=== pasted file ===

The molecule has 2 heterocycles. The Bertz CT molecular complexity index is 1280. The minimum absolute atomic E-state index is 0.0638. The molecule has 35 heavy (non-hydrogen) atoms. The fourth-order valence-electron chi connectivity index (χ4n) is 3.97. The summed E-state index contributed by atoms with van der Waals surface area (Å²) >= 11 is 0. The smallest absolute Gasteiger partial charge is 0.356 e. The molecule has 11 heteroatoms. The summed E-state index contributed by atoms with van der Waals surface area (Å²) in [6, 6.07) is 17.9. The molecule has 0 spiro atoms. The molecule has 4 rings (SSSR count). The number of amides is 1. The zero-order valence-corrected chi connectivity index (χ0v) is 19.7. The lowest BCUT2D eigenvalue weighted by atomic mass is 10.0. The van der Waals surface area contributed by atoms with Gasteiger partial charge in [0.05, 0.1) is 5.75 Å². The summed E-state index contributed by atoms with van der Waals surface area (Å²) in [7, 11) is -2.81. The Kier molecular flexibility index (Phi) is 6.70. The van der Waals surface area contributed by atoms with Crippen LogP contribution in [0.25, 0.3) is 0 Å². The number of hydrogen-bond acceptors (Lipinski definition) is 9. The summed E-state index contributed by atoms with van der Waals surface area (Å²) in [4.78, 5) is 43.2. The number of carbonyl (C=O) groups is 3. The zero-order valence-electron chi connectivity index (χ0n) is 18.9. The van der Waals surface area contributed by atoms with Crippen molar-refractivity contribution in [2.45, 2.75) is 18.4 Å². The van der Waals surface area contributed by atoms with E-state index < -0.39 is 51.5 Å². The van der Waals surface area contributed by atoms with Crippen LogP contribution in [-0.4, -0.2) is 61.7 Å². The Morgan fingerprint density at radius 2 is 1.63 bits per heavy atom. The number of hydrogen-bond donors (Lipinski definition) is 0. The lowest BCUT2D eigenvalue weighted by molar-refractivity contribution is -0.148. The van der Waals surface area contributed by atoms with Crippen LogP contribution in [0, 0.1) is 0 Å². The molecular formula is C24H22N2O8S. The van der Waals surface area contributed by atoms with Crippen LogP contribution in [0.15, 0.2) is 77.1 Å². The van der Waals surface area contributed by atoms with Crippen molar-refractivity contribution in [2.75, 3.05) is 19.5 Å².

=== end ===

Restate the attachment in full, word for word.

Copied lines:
The molecule has 2 heterocycles. The Bertz CT molecular complexity index is 1280. The minimum absolute atomic E-state index is 0.0638. The molecule has 35 heavy (non-hydrogen) atoms. The fourth-order valence-electron chi connectivity index (χ4n) is 3.97. The summed E-state index contributed by atoms with van der Waals surface area (Å²) >= 11 is 0. The smallest absolute Gasteiger partial charge is 0.356 e. The molecule has 11 heteroatoms. The summed E-state index contributed by atoms with van der Waals surface area (Å²) in [6, 6.07) is 17.9. The molecule has 0 spiro atoms. The molecule has 4 rings (SSSR count). The number of amides is 1. The zero-order valence-corrected chi connectivity index (χ0v) is 19.7. The lowest BCUT2D eigenvalue weighted by atomic mass is 10.0. The van der Waals surface area contributed by atoms with Gasteiger partial charge in [0.05, 0.1) is 5.75 Å². The summed E-state index contributed by atoms with van der Waals surface area (Å²) in [7, 11) is -2.81. The Kier molecular flexibility index (Phi) is 6.70. The van der Waals surface area contributed by atoms with Crippen LogP contribution in [0.25, 0.3) is 0 Å². The number of hydrogen-bond acceptors (Lipinski definition) is 9. The summed E-state index contributed by atoms with van der Waals surface area (Å²) in [4.78, 5) is 43.2. The number of carbonyl (C=O) groups is 3. The zero-order valence-electron chi connectivity index (χ0n) is 18.9. The van der Waals surface area contributed by atoms with Crippen molar-refractivity contribution in [2.45, 2.75) is 18.4 Å². The van der Waals surface area contributed by atoms with E-state index < -0.39 is 51.5 Å². The van der Waals surface area contributed by atoms with Crippen LogP contribution in [-0.4, -0.2) is 61.7 Å². The Morgan fingerprint density at radius 2 is 1.63 bits per heavy atom. The number of hydrogen-bond donors (Lipinski definition) is 0. The lowest BCUT2D eigenvalue weighted by molar-refractivity contribution is -0.148. The van der Waals surface area contributed by atoms with Crippen LogP contribution in [0, 0.1) is 0 Å². The molecular formula is C24H22N2O8S. The van der Waals surface area contributed by atoms with Crippen LogP contribution in [0.15, 0.2) is 77.1 Å². The van der Waals surface area contributed by atoms with Crippen molar-refractivity contribution in [2.75, 3.05) is 19.5 Å².